"A Girl of The Limberlost" by Gene Stratton Porter

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A north-side street gets its name not from a local person but from a children's novel published in 1909.

"A Girl of the Limberlost," by writer and naturalist Gene Stratton-Porter, was the sequel to her earlier book, "Freckles."

The book tells the story of an impoverished teenage girl named Elnora Comstock, who is intelligent and compassionate and lives on the edge of the Limberlost Swamp in eastern Indiana, near the fictional town of Onabasha.

Elnora's most passionate desire is to attend high school, but her emotionally distant and widowed mother, Katharine, wants her to stay and help on the farm since Elnora's father, Robert, had died. Elnora bears the brunt of Katharine's anger for the loss of her beloved husband, since she was giving birth to her when Robert drowned in the Limberlost Swamp, and Katharine was unable to come to his rescue.

Elnora's neighbors, Wesley and Margaret Sinton, are a constant source of support and aid in her goal of attending high school. Elnora finds a means of paying for her tuition and books through the collection and sale of moths from the Limberlost Swamp to the Bird Woman, a character likely based on the author herself. During her time in school she takes up the violin, like her father had done, hiding it from her mother, who she fears wouldn't approve.

Later on, Katharine learns of her husband's courting of another woman and changes her attitude toward her daughter, and their relationship begins to change into a loving one. She even begins helping her daughter in the collection of moths.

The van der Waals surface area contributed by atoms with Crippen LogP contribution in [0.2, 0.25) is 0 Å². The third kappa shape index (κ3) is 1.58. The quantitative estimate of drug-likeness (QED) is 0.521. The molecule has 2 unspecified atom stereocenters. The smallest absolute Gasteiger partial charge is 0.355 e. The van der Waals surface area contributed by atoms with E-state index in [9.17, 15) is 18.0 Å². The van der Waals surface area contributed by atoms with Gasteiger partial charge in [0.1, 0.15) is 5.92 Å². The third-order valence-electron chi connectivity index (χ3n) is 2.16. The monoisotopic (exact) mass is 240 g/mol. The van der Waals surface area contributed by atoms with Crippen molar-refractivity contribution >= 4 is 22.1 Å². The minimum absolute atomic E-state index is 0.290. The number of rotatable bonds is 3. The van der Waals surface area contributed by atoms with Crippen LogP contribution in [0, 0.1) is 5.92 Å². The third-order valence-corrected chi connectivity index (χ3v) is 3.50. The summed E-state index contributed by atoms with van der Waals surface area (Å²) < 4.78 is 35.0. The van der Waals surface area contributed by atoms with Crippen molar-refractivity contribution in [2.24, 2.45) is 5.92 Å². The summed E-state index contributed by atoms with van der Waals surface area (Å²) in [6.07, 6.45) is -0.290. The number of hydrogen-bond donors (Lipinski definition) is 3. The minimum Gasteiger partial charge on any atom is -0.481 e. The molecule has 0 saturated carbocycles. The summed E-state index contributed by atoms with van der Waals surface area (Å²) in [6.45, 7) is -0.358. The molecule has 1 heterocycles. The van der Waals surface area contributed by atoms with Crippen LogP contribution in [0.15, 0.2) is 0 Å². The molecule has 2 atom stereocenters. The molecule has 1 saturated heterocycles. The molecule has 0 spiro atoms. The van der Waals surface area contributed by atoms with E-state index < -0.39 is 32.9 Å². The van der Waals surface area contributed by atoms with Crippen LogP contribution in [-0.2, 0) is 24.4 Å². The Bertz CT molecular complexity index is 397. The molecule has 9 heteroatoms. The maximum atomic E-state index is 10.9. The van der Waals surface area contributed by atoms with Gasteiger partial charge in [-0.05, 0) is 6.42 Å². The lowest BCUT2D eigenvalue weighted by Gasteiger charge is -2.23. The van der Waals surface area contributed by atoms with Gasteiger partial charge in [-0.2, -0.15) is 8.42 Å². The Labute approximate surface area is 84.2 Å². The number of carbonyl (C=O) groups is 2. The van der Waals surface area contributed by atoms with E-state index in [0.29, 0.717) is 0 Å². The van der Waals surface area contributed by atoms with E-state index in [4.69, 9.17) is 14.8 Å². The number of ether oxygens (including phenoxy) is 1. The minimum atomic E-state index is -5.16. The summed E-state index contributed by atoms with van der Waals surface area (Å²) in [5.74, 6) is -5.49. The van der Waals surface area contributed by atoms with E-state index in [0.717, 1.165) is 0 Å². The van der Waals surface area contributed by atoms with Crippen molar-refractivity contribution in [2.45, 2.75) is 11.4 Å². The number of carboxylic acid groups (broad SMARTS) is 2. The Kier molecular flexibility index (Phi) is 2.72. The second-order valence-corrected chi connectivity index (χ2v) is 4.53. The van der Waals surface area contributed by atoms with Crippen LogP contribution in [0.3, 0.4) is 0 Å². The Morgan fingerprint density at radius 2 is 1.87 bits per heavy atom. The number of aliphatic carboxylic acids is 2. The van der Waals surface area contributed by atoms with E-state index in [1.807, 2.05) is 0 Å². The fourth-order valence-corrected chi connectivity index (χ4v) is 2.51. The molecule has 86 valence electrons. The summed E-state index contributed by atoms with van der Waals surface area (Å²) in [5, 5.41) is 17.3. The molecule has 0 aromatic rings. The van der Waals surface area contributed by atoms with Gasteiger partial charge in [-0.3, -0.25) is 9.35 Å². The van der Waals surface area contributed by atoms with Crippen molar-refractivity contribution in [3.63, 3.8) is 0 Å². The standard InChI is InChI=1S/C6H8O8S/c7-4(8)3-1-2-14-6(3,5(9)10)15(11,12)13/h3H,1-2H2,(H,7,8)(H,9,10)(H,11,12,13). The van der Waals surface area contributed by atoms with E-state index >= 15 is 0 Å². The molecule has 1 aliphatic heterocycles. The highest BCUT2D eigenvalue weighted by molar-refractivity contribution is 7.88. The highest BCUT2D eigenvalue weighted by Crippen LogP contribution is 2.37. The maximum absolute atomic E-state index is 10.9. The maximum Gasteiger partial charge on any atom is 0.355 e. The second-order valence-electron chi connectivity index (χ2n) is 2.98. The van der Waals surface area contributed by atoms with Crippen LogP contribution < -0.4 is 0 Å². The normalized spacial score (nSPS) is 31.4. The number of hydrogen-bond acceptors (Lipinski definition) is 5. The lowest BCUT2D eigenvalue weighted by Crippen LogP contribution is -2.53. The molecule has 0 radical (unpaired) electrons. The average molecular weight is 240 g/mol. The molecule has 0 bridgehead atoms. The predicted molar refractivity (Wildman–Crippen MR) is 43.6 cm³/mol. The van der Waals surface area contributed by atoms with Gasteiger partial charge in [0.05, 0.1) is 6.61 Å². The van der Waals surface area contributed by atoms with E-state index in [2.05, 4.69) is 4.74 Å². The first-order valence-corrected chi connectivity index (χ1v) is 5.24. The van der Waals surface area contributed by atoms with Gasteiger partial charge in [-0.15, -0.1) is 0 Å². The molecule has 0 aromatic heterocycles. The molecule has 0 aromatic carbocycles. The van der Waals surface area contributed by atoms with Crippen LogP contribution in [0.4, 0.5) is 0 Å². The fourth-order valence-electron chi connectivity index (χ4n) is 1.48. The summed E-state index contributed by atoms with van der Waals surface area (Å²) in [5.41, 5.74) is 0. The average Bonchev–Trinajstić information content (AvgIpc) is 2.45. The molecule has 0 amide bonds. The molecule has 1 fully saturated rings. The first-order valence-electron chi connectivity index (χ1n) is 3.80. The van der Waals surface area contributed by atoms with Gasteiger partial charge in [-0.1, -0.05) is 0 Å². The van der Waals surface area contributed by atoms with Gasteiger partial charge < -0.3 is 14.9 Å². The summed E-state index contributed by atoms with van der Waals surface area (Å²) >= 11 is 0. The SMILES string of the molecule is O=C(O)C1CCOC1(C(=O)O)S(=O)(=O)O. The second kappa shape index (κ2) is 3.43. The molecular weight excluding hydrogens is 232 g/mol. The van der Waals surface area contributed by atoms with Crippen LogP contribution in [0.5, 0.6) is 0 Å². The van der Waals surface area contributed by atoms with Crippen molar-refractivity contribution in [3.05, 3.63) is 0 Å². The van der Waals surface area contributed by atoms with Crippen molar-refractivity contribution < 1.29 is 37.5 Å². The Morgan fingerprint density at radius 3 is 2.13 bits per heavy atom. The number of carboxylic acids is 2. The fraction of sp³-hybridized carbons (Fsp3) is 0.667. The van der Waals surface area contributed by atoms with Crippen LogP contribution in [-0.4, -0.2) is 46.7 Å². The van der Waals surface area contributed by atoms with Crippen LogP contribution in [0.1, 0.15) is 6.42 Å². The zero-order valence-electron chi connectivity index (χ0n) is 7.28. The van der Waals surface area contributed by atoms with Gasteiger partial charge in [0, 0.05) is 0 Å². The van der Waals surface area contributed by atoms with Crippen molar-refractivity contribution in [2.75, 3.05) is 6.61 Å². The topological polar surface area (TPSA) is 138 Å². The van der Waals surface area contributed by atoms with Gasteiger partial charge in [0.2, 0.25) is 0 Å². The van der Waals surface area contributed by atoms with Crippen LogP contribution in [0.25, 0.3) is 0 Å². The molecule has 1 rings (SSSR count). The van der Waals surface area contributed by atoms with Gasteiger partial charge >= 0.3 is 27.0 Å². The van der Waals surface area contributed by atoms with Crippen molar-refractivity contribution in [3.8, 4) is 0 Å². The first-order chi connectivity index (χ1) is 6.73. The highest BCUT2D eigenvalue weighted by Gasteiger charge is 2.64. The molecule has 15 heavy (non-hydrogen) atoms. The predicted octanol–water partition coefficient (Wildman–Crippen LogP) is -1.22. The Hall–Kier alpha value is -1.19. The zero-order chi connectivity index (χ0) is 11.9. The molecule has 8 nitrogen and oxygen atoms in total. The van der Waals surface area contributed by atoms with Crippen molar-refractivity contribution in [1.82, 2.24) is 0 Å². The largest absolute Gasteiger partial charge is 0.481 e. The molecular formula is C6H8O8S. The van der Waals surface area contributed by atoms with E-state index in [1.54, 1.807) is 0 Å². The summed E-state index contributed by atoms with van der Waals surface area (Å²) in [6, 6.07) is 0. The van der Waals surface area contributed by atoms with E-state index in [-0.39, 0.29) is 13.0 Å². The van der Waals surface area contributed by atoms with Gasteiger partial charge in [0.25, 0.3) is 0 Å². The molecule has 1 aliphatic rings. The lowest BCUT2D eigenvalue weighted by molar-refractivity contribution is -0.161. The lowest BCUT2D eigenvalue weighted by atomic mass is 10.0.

After graduation, Elnora is offered the position of lecturer of natural history by the Onabasha School Board and Philip Ammon, a young Chicago lawyer, comes to stay with the Comstocks to recover from illness. Ammon, who is engaged to wealthy socialite Edith Carr, eventually falls in love with Elnora, and it's implied at the end that they will marry.

Several movies were made from the book: a 1924 silent film; 1934 and 1945 talkies; and a 1990 made-for-TV movie.

A local road ended up with the Limberlost name because, around 1941, there were two Wetmore Roads, said Dorothy Wetmore-Neffson. University of Arizona professor Harry Behn, who lived at 411 E. Old Wetmore Road, successfully petitioned the local government for the name change to Limberlost Drive in honor of the book.

Behn, who died in 1973, founded the University of Arizona Press in 1960 and wrote many children's books, including "The Faraway Lurs."

Editor's note

Each week the Star tells the stories behind Tucson street names. If you have streets to suggest or stories to share, contact writer David Leighton at streetsmarts@azstarnet.com

Sources: Special thanks to reader Bob Capetta for suggesting Limberlost and to University of Arizona librarian Ginger Cullen. Gene Stratton-Porter, "A Girl of the Limberlost," Indiana University Press, 1984 (Reprint) Mary D. Obuchowski, "A Girl of the Limberlost," The Great Lakes Review, Spring, 1985 Tanya Benbow-Pfalzgraf, "American Women Writers," St. James Press, 2000 Gene Stratton-Porter Web page: http://landandlit.iweb.bsu.edu/Literature/Authors/portergs.htm#girl Harry Behn webpage: http://socialarchive.iath.virginia.edu/xtf/view?docId=behn-harry-cr.xml Limberlost Swamp Web page: http://www.stateparks.com/limberlost.html Internet Movie Database Phone interview with Dorothy Wetmore-Neffson, Jan. 22, 2013 Ed Smith interview with Dorothy Wetmore-Neffson, Oct. 8, 1975